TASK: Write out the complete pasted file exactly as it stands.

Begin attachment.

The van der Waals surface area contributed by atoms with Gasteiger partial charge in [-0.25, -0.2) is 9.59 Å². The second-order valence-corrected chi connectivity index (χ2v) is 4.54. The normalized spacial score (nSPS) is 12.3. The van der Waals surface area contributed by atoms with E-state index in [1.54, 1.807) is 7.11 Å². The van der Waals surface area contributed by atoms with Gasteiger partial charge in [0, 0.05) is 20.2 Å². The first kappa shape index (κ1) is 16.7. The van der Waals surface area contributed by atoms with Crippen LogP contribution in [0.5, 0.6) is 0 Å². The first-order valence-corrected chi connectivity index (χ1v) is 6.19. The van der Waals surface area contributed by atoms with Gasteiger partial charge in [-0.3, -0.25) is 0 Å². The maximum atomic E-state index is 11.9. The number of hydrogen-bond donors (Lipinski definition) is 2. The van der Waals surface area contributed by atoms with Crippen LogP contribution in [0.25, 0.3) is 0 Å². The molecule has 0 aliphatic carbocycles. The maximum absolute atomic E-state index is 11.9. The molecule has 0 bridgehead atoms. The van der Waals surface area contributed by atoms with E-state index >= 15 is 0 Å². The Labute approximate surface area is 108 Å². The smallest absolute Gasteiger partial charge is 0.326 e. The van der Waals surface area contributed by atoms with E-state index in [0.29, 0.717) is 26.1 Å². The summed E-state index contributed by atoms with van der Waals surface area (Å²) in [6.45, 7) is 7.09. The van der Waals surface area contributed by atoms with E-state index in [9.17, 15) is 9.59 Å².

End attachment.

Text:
The van der Waals surface area contributed by atoms with Gasteiger partial charge in [-0.25, -0.2) is 9.59 Å². The second-order valence-corrected chi connectivity index (χ2v) is 4.54. The normalized spacial score (nSPS) is 12.3. The van der Waals surface area contributed by atoms with E-state index in [1.54, 1.807) is 7.11 Å². The van der Waals surface area contributed by atoms with Gasteiger partial charge in [0, 0.05) is 20.2 Å². The first kappa shape index (κ1) is 16.7. The van der Waals surface area contributed by atoms with Crippen LogP contribution in [0.5, 0.6) is 0 Å². The first-order valence-corrected chi connectivity index (χ1v) is 6.19. The van der Waals surface area contributed by atoms with Gasteiger partial charge in [-0.3, -0.25) is 0 Å². The maximum atomic E-state index is 11.9. The number of hydrogen-bond donors (Lipinski definition) is 2. The van der Waals surface area contributed by atoms with Crippen LogP contribution in [0.25, 0.3) is 0 Å². The molecule has 0 aliphatic carbocycles. The maximum absolute atomic E-state index is 11.9. The molecule has 0 bridgehead atoms. The van der Waals surface area contributed by atoms with E-state index >= 15 is 0 Å². The Labute approximate surface area is 108 Å². The smallest absolute Gasteiger partial charge is 0.326 e. The van der Waals surface area contributed by atoms with E-state index in [0.29, 0.717) is 26.1 Å². The summed E-state index contributed by atoms with van der Waals surface area (Å²) in [6.45, 7) is 7.09. The van der Waals surface area contributed by atoms with E-state index in [9.17, 15) is 9.59 Å².